Talking to children about death and dying can be a daunting task for many reasons; for instance, a child’s understanding of death and dying depends on their age and stage of development. However, if a child is asking a question, they are ready to hear an honest answer.
A caring adult can help a young child understand a difficult situation by following these guidelines:
- Use clear, concrete language. Avoid euphemisms such as “Fluffy has gone to sleep.” Instead, try “Fluffy is dead, which means her body doesn’t work anymore.”
- Use age appropriate vocabulary. Avoid language such as “Fluffy is brain dead.” Try “Fluffy’s brain has stopped working. That means that she can’t think or feel anything anymore.”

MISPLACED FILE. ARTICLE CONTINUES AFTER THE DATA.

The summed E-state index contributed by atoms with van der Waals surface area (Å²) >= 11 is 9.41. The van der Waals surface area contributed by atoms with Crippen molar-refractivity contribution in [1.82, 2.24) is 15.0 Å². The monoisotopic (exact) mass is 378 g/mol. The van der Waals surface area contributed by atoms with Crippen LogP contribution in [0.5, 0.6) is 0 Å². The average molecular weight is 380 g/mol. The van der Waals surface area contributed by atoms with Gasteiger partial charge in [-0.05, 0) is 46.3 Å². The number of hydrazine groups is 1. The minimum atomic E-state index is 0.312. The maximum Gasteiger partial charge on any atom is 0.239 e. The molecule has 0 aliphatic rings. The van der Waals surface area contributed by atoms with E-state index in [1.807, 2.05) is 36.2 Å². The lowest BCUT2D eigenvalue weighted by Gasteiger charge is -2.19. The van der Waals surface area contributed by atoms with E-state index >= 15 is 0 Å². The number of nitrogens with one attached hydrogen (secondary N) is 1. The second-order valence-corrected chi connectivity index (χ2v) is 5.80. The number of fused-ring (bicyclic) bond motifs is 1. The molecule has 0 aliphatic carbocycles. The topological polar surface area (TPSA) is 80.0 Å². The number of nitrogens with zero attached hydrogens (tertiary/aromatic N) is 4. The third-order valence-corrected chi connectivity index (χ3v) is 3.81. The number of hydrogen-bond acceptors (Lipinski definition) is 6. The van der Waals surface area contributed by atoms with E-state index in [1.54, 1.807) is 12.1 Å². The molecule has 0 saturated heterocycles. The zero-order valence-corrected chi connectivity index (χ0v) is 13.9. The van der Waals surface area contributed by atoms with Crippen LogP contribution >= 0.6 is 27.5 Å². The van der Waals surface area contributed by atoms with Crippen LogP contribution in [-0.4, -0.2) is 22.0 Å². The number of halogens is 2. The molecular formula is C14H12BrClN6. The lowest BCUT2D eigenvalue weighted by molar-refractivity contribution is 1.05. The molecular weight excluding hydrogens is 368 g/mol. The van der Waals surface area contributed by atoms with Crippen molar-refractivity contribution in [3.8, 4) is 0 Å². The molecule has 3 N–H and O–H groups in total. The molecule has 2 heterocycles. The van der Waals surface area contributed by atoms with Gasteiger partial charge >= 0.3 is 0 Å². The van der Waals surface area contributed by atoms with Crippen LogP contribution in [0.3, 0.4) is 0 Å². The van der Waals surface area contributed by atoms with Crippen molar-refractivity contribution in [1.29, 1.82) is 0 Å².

- To clarify that the child understands what has been explained, ask them to tell you what they understand to be happening.
- Be patient. You may need to explain the situation more than once, in more than one way.
There are a number of thoughtful books which can also help explain death and dying to kids. Check out your public library, favourite bookstore or the Children’s Grief Centre.
Written by Wendy Kurchak, original text AHPCA pamphlet